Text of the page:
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Congressman Young talks break-ins, stalkers, and fitness for office

11:01 PM, Sep 25, 2012   |    comments
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Rep. CW Bill Young (left) tells a man to "get a job" after being asked about raising the minimum wage.
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ST. PETERSBURG, Florida -- People protested Tuesday evening outside a waterfront mansion in St. Petersburg, where Republican Congressman C.W. Bill Young is attending a fundraiser. They accuse of Young of being out of touch.

Young is running for his 22nd term and he says the tenor of this year's campaign is more combative. What activists call questioning Young calls "harassment," and an interaction in July caught on videotape was widely viewed. On the tape, a man asked about a proposed hike in the minimum wage and Young responded, "How about getting a job?"

Now, an article in the Tampa Bay Times raises more questions. The article outlines Young's belief that his Indian Shores condo was broken into last July and that a police report blames not burglars, but the wind and a faulty lock.

However, on Tuesday, in an interview with 10 News, Young continues to disagree with police findings. "An item (a small ring pillow used at weddings) was placed in a very strategic place in our house," said Young. "Obviously, it was a message to us, that somebody had access to our home."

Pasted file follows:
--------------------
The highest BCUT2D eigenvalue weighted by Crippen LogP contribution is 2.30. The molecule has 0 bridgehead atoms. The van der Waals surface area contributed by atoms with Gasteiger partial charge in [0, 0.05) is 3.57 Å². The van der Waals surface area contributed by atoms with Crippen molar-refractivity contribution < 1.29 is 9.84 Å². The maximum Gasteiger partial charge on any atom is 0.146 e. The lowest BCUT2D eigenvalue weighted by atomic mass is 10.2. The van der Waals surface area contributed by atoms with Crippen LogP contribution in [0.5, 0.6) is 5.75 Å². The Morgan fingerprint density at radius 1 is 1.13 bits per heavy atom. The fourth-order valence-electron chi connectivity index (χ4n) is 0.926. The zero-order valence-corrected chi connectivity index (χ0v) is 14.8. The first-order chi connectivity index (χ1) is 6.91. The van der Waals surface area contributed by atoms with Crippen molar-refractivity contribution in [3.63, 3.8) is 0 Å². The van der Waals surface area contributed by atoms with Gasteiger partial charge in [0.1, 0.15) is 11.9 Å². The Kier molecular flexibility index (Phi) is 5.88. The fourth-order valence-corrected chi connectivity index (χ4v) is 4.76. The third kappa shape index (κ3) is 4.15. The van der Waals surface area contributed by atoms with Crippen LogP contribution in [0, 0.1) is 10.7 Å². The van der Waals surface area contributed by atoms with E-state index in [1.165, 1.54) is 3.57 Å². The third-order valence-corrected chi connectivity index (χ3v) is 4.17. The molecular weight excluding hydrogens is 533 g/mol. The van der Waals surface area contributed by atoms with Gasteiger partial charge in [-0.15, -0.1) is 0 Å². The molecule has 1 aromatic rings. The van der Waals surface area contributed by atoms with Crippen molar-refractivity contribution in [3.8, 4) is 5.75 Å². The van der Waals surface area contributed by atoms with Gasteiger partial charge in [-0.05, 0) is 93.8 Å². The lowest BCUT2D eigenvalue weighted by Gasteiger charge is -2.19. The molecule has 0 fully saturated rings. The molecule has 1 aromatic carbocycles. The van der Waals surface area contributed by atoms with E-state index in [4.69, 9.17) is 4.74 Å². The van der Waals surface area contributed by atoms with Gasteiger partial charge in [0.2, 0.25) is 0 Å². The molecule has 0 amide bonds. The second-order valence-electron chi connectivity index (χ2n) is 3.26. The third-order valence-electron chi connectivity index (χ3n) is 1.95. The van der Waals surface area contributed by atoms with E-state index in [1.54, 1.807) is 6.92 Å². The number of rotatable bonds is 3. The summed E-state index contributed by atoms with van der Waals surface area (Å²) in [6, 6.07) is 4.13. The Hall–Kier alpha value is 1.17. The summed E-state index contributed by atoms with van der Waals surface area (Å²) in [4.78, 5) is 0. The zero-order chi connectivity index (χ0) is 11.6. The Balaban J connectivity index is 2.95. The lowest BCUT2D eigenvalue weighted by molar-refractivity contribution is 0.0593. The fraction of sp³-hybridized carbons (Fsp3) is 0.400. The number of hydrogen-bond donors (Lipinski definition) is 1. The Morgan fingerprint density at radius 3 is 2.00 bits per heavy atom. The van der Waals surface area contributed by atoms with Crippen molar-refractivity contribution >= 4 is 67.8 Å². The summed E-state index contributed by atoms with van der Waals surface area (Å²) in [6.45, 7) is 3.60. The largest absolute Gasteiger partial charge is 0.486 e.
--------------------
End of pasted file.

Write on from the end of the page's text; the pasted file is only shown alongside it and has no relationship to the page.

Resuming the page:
Young and his family have made other calls to police agencies and he said they were encouraged to do so by security experts. "Anything out of the ordinary, anything that appears to be suspicious, report it," Young said he's been advised.

Young's opponent, Democrat Jessica Ehrlich, has complained about Young avoiding debates and other candidate forums. At a recent event in Gulfport captured on tape by Patch.com, the congressman sent his son Billy Young. Ehrlich left the stage announcing, "Unfortunately, my opponent is not here this evening."

The 81-year-old Young said refusing Ehrlich's debate invitations has nothing to do with his age or his skills. "Every candidate should run his own campaign," he said.

And despite a slow recovery from back surgery in 2010, Young said he still has what it takes to get the job done in Washington. "Anybody who would say I'm not aggressive or up to the task isn't telling the truth. I am very much up to the task."

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